Upon completion of this module the reader will know and understand the following:
- What is entrepreneurship?
- What are the characteristics of an entrepreneur?
- What can make a co-operative fail?
How to do it
What is entrepreneurship?
Entrepreneurship is the capacity and willingness to develop, organise and manage a business venture along with all its risks in order to make it financially viable. Using resources to maximise the productivity and success rate of the venture
What are the characteristics of an entrepreneur?
- Clear Vision – Successful entrepreneurs can visualize how they want their future to unfold. They hold a clear picture of what direction they want their company to take and possess a plan to guide it from conception to realization.
- A vital step in determining whether you are suitable to an entrepreneurial lifestyle is your ability to clearly communicate the dreams and aspirations you have for your company.
- Entrepreneurs are self starters and must be able to work long hours.
- When an entrepreneur starts the business he must stay motivated at all times, by reminding him/herself of the end result, the vision.
- It is important that the entrepreneur makes sound decisions; it is always good to have thinking partners that can assist with decision making.
- Intense commitment
- Must be hard working
- Disciplined – do not get distracted with hindrances and challenges
- Perseverance – Continue with what you are doing no matter what comes your way
- Integrity – Always be honest and truthful in your business practices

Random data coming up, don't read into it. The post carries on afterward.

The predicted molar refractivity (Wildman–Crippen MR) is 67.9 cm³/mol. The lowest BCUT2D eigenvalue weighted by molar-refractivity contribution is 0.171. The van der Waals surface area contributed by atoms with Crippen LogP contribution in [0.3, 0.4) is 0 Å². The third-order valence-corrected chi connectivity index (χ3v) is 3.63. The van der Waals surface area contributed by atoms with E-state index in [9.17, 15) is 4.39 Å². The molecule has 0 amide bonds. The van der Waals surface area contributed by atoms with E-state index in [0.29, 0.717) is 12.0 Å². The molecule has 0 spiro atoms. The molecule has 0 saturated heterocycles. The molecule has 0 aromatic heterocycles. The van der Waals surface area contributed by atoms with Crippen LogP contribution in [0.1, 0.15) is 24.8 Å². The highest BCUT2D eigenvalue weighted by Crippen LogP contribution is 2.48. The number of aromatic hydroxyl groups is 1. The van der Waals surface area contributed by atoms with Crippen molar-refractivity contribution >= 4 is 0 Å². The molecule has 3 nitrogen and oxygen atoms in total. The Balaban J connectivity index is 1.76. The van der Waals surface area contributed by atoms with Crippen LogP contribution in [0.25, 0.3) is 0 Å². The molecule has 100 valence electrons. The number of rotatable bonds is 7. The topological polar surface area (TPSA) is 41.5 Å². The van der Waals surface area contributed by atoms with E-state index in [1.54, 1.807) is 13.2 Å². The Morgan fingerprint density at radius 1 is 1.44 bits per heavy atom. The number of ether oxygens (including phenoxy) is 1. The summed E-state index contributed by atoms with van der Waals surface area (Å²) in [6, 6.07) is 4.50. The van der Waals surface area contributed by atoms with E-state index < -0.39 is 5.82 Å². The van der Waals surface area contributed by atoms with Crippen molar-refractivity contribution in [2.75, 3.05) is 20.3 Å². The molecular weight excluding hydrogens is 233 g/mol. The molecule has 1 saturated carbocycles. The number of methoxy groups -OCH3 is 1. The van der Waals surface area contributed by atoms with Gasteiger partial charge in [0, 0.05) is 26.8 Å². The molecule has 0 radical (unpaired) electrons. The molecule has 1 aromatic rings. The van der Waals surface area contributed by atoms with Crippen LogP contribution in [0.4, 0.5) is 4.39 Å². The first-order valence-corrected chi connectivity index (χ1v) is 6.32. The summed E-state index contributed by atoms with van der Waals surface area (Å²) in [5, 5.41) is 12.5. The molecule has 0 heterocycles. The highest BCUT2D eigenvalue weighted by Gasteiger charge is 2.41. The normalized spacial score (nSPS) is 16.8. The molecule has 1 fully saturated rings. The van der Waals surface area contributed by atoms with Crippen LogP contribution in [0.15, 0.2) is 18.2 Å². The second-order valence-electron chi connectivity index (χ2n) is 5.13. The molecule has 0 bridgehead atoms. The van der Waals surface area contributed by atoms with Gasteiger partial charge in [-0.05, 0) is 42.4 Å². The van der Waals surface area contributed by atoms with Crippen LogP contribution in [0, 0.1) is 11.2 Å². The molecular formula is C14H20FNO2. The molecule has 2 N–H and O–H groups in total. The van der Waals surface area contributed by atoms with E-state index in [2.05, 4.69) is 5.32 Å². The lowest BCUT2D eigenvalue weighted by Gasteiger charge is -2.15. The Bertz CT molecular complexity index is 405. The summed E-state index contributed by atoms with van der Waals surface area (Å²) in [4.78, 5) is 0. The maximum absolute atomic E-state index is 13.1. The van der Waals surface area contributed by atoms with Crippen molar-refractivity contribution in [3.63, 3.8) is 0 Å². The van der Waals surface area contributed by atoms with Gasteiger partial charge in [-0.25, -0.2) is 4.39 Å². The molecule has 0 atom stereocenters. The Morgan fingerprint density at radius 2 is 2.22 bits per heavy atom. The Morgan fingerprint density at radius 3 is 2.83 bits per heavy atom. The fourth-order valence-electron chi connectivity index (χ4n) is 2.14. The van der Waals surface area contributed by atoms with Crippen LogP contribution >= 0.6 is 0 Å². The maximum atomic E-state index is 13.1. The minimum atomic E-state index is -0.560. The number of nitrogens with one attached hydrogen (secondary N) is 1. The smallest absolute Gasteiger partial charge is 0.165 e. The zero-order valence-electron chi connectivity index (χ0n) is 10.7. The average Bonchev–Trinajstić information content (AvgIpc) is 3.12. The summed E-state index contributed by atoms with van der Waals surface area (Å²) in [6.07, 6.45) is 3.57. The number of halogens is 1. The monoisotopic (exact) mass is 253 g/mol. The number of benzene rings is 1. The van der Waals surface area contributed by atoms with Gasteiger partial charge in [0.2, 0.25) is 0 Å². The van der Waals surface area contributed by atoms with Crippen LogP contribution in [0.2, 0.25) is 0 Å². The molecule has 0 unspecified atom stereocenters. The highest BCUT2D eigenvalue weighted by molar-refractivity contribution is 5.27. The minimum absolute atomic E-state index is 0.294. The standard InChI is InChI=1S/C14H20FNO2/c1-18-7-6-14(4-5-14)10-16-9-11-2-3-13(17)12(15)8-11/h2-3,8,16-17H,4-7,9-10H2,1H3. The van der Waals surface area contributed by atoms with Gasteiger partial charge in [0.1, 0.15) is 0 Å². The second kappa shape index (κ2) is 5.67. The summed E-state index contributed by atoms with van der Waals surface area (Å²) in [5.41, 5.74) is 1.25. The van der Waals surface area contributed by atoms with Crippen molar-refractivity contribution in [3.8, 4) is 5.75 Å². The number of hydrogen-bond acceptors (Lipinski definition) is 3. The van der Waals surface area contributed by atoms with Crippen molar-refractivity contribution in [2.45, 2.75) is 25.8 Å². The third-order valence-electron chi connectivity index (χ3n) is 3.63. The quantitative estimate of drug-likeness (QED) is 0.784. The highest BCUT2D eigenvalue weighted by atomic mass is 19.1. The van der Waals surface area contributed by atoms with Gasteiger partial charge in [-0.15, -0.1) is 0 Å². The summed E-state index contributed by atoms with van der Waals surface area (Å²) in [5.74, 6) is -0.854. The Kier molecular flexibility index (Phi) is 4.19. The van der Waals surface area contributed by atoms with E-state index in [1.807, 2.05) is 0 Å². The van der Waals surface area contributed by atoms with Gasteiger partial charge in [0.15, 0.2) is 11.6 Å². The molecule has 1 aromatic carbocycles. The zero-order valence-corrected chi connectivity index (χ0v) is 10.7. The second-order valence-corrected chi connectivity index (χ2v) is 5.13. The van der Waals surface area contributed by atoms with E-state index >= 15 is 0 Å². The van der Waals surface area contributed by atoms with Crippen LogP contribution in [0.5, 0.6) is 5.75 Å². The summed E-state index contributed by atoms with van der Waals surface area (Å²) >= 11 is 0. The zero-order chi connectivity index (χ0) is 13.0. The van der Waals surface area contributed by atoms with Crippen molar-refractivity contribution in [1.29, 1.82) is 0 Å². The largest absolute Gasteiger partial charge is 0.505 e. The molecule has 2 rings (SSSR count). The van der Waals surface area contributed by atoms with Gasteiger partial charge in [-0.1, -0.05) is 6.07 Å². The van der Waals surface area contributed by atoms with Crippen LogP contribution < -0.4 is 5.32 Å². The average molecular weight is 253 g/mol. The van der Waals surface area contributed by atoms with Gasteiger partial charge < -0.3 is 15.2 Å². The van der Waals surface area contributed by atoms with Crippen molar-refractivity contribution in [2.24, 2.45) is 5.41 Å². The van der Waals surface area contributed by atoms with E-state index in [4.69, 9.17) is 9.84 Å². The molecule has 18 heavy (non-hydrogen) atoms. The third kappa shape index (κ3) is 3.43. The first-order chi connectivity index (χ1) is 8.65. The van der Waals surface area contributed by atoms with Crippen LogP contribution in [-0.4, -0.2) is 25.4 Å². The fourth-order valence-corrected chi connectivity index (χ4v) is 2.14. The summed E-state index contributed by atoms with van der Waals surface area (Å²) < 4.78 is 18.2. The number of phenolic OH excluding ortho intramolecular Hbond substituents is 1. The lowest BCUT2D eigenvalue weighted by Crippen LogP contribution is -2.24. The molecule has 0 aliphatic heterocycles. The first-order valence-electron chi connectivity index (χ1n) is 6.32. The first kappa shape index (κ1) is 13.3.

- Confidence – You do not doubt whether you will be successful and you are not afraid to take risks
- You are able to adapt to your environment
- Failure is only a tool for learning
- Open Minded – Entrepreneurs realize that every event and situation is a business opportunity. Ideas are constantly being generated about workflows and efficiency, people skills and potential new businesses. They have the ability to look at everything around them and focus it toward their goals.
- Competitive – Many companies are formed because an entrepreneur knows that they can do a job better than another. They need to win at the sports they play and need to win at the businesses that they create. An entrepreneur will highlight their own company’s track record of success.
- As an entrepreneur, the main quality you must possess is the burning desire to start that dream business. Running a small business isn’t for the ambivalent, the indifferent, or the faint of heart.
- You have to really, really want to be your own boss, transform your dream into reality, or market your product or service. Look inside yourself and ask yourself if you have that drive.
- Creativity – One facet of creativity is being able to make connections between seemingly unrelated events or situations. Entrepreneurs often come up with solutions which are the synthesis of other items. They will repurpose products to market them to new industries.
- Strong people skills – The entrepreneur has strong communication skills to sell the product and motivate employees. Most successful entrepreneurs know how to motivate their employees so the business grows overall. They are very good at highlighting the benefits of any situation and coaching others to their success.
- Strong work ethic – The successful entrepreneur will often be the first person to arrive at the office and the last one to leave. They will come in on their days off to make sure that an outcome meets their expectations. Their mind is constantly on their work, whether they are in or out of the workplace.